Margaret E. Straughan Robinson
2 Lt
U. S. Army
WWII US Military
Dates of Service: 05/26/1945 - 09/11/1946
Administrative Officer, Womens Army Corps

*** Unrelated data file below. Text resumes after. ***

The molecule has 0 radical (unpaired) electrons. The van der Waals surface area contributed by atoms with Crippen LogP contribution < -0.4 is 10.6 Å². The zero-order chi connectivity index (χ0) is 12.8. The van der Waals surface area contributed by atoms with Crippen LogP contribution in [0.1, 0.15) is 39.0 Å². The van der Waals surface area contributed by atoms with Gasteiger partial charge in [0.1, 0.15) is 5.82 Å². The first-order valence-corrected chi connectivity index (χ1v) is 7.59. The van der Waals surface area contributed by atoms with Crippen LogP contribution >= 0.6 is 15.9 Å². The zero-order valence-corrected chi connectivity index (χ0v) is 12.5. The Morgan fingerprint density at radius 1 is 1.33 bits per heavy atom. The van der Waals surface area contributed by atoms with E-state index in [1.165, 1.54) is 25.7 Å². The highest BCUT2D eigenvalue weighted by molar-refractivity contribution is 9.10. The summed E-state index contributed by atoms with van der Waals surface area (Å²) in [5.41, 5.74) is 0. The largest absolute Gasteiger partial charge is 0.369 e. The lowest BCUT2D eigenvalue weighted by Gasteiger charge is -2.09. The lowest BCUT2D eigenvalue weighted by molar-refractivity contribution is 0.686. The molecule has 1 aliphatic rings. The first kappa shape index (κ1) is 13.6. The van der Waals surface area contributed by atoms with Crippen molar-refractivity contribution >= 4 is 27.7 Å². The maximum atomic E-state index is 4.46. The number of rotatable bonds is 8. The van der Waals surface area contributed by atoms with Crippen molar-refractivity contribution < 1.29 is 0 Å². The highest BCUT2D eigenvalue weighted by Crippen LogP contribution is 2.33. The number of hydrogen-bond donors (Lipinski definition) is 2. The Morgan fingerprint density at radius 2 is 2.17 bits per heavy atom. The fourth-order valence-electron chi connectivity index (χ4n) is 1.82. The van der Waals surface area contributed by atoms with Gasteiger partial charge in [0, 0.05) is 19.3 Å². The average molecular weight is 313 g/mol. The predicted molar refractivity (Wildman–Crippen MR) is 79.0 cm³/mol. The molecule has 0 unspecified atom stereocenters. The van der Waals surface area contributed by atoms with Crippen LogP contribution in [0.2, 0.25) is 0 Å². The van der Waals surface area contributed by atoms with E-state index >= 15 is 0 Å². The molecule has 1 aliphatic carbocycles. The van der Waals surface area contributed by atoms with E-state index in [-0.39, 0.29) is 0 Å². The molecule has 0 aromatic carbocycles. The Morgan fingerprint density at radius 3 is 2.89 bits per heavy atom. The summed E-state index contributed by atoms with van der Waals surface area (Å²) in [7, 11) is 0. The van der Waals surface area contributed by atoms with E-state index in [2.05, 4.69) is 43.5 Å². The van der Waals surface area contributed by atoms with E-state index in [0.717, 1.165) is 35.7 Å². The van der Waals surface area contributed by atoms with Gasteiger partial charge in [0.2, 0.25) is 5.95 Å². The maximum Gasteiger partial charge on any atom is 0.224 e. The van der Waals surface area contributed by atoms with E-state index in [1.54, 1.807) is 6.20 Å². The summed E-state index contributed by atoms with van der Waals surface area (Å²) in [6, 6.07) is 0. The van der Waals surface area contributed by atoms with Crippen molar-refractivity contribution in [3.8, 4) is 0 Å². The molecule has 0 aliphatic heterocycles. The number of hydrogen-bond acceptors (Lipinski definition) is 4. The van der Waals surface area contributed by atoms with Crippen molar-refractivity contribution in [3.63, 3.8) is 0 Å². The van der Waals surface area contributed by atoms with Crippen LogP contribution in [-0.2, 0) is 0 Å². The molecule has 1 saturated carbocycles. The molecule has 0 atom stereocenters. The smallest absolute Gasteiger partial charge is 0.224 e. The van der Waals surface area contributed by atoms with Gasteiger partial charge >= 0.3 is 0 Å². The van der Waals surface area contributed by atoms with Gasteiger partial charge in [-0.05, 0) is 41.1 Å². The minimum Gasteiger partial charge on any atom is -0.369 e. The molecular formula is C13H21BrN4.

Margaret was born in Colfax, Louisiana, to Ames McEnery Straughan and Emily Dale Straughan. When she was three the family moved to Shreveport, where her parents worked at a dairy near Red Chute in Bossier Parish. When she was six the Straughans moved to Beaumont, Texas where her father worked for Standard Oil Company. During those years in the Depression, she recalls, Beaumont turned off streetlights to save money. The family raised a garden, and often fed hobos passing through town. Her father lost his job at Standard Oil, she says, "because he was older and a young man could do more work than an older man." He then drove a milk truck while Mrs. Straughan worked as a secretary for the South Texas State Fair, making about fifteen dollars a week. "Then she found she could make more money as a waitress, so she went to work in the Black Cat Cafe in one of the big hotels in Beaumont," Margaret recalls. Entertainment in Beaumont, she says, included attending the motion picture theatre where she saw silent movies. Films were also screened in the park. "Certain nights of the week we had to go to the park and sit on the ground and the movie was up there on the screen to entertain people. That was for free," she remembers. The family returned to Louisiana, and moved in with her grandparents near Colfax. Her father raised chickens and sold eggs in crates to stores in Alexandria. She recalls community fairs in which people were taught how to can. Her family canned vegetables, chicken, and beef. "We always had plenty to eat," she says. "Nothing to wear. People made dresses out of feed sacks." Margaret graduated from Colfax High School in 1938. She attended Louisiana Normal (now Northwestern State University in Natchitoches) for three years, and was there when the Louisiana Maneuvers began. "We were not prepared for a division of soldiers," she says of central Louisiana. "Mother was postmaster by then in Colfax. She was swamped because they'd come in to mail their letters." Margaret quit college to help her mother in the post office. She then went to work as a typist at Livingston Air Field in Alexandria in the constructing quartermaster's office. In May of 1945 she joined the Women's Army Corps (WAC) and was sent to basic training at Fort Oglethorpe near Chattanooga, Tennessee. After three weeks she was selected to participate in a war bond drive in cities such as Washington, D.C., New York, and Chicago. On the tour she presided over displays about soldier life. "Chicago was a very interesting place for service people, because they're so good to you," she says. "We didn't pay for anything. You'd go to eat out and get ready to pay, and find out somebody already picked up the tab." After the tour she returned to Fort Oglethorpe, finished basic training, and was sent to 8th Service Command Headquarters in Dallas, where she worked in the finance office. She applied for and was accepted into Officers Candidate School at Fort Des Moines, Iowa. Commissioned a second lieutenant upon graduating, she was assigned as a mess hall officer briefly before she was sent back to the finance office in Dallas. Her WAAC detachment was deactivated there, and she was assigned to Fort Sam Houston in San Antonio, where she worked in issuing pay for returning soldiers. She was discharged there on September 11, 1946. While living in New Orleans after the war, she met E.B. Robinson who was attending medical school. They married October 22, 1950. (They would have four children, two living grandchildren and seven great-grandchildren.) While her husband entered his residency in Shreveport, she worked for a law firm. Later she worked in her husband's office when he set up his practice in Bossier City.